The past several years have seen a huge amount of Medicare fraud among home health agencies, and in response the Office of Inspector General (OIG) has consistently pressured the Centers for Medicare & Medicaid Services (CMS) to impose sanctions as a preventive measure, reports Healthcare Finance News.
Back in 1987, the Omnibus Budget Reconciliation Act (OBRA) directed CMS to implement intermediate sanctions for noncompliant home health agencies (HHAs). OBRA specified that the intermediate sanctions CMS created should include civil money penalties, payment suspension and appointment of temporary management. While there is a corrective process for noncompliant HHAs, the only HHA sanction option CMS currently has at its disposal is termination, an option it doesn’t use often.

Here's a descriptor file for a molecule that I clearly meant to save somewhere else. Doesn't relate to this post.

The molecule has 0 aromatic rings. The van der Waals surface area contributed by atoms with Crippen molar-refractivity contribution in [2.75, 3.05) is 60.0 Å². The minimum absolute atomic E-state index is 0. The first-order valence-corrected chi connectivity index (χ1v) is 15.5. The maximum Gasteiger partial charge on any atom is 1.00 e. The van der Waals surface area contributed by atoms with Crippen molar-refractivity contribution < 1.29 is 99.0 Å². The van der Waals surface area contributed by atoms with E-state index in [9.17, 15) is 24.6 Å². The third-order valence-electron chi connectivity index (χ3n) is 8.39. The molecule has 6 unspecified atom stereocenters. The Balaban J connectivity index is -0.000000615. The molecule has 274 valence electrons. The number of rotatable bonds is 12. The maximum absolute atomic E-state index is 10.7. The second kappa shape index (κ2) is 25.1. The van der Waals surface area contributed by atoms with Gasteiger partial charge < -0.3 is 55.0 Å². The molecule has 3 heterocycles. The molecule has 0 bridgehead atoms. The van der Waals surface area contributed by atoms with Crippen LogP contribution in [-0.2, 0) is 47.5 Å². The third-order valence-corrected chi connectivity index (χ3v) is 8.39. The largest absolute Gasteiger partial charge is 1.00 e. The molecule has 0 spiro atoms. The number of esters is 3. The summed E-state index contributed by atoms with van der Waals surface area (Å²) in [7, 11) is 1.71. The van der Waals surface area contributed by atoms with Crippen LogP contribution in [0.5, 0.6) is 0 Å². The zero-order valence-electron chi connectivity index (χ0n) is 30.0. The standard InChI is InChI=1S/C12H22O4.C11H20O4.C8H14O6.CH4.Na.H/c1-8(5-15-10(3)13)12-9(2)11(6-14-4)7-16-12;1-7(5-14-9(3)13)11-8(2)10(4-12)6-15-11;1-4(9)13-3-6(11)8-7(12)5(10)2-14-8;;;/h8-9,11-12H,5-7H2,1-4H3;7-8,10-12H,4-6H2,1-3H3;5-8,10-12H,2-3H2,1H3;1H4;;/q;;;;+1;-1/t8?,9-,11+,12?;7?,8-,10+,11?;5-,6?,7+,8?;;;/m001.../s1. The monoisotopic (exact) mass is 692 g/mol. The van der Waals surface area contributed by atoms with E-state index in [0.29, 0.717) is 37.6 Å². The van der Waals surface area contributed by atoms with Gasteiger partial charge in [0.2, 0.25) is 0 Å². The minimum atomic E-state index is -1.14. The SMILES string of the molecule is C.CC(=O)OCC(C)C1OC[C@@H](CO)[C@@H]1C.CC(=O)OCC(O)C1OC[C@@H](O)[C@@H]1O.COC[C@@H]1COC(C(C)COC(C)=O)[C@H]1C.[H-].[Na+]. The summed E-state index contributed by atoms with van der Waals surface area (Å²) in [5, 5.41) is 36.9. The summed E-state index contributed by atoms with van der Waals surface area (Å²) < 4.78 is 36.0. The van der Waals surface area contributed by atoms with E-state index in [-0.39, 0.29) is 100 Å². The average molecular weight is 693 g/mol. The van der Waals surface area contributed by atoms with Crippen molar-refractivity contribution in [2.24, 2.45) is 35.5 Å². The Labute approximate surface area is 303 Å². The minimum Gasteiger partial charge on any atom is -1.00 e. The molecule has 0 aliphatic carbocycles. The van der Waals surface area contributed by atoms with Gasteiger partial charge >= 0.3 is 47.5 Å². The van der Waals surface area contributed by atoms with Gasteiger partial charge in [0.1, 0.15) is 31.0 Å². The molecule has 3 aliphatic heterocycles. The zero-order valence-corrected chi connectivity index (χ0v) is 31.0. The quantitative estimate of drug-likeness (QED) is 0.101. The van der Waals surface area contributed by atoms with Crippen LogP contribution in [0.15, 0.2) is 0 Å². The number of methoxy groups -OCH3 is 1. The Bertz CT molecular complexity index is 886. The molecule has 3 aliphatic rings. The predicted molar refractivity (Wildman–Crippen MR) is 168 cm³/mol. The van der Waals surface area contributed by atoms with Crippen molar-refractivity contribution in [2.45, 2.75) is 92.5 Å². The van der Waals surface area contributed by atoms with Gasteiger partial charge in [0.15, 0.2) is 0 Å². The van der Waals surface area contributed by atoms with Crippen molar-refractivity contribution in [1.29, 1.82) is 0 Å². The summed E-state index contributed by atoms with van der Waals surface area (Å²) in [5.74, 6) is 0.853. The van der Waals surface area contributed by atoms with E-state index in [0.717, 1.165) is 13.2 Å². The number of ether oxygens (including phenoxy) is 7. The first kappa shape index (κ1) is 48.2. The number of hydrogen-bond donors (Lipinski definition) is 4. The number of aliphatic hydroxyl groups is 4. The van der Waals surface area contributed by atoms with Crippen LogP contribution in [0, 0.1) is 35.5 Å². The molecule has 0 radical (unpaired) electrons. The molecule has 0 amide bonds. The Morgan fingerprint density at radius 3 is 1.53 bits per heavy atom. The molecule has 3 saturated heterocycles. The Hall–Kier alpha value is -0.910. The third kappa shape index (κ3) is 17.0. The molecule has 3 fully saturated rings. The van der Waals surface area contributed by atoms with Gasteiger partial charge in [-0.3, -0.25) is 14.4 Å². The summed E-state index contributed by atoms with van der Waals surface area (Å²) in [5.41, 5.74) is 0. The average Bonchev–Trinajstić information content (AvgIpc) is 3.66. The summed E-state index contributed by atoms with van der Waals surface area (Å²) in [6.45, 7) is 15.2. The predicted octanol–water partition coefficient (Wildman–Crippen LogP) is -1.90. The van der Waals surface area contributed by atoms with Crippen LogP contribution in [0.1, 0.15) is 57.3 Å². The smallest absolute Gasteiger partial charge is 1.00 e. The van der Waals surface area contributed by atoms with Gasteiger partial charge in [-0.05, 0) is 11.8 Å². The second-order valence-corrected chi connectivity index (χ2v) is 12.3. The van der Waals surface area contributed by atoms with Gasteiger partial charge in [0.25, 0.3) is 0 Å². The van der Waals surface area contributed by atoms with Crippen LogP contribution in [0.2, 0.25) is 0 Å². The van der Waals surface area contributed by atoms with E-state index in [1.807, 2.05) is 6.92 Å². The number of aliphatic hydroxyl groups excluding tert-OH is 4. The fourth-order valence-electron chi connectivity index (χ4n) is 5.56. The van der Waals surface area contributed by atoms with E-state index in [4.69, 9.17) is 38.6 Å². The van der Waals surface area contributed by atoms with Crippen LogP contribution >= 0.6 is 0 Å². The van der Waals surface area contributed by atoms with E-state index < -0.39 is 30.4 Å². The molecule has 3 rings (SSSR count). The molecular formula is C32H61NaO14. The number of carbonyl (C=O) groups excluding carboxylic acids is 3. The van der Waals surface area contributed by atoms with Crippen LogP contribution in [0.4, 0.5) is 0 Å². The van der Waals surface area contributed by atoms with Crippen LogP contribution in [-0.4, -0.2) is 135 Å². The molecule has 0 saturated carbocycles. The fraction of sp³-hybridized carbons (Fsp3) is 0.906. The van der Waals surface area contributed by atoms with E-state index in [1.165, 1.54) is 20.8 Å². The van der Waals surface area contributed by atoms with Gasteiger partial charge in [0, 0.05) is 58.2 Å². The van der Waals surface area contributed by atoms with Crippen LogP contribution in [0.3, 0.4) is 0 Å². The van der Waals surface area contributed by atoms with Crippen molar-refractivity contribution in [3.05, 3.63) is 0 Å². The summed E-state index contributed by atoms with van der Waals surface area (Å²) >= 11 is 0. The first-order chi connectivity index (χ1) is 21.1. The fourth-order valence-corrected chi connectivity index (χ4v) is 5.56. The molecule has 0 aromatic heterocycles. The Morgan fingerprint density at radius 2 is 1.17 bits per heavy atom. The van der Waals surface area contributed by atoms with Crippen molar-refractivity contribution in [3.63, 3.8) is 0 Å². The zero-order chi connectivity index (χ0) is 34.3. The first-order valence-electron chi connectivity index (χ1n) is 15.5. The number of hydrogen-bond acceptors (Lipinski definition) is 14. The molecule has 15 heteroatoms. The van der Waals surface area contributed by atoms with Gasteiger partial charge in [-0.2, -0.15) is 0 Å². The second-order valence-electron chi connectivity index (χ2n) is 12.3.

Even though the number of Medicare-certified HHAs has seen a 59 percent increase between 2002 and 2009, CMS still has not issued a final rule for intermediate sanctions. It did issue a Notice of Proposed Rulemaking in 1991 but later withdrew it.
HHAs are aware that a proposed rule on intermediate sanctions may be issued soon – by some reports, in September – so there is some concern within the industry, said Mary St. Pierre, vice president, regulatory affairs, the National Association for Home Care and Hospice, about what additional burdens the new rule may add.
“Agencies now have condition levels, they are writing their plan aggression, they are being resurveyed, they are staying in the program and so they would look on this as an additional burden,” she said. “Having to either pay a fine or have some sort of management over them or whatever else CMS comes up with.”
Although home health agencies aren’t exactly excited about the possibility of more red tape, they recognize their industry could benefit from increased CMS oversight, the article says.
Read more at Healthcare Finance News.
Written by Alyssa Gerace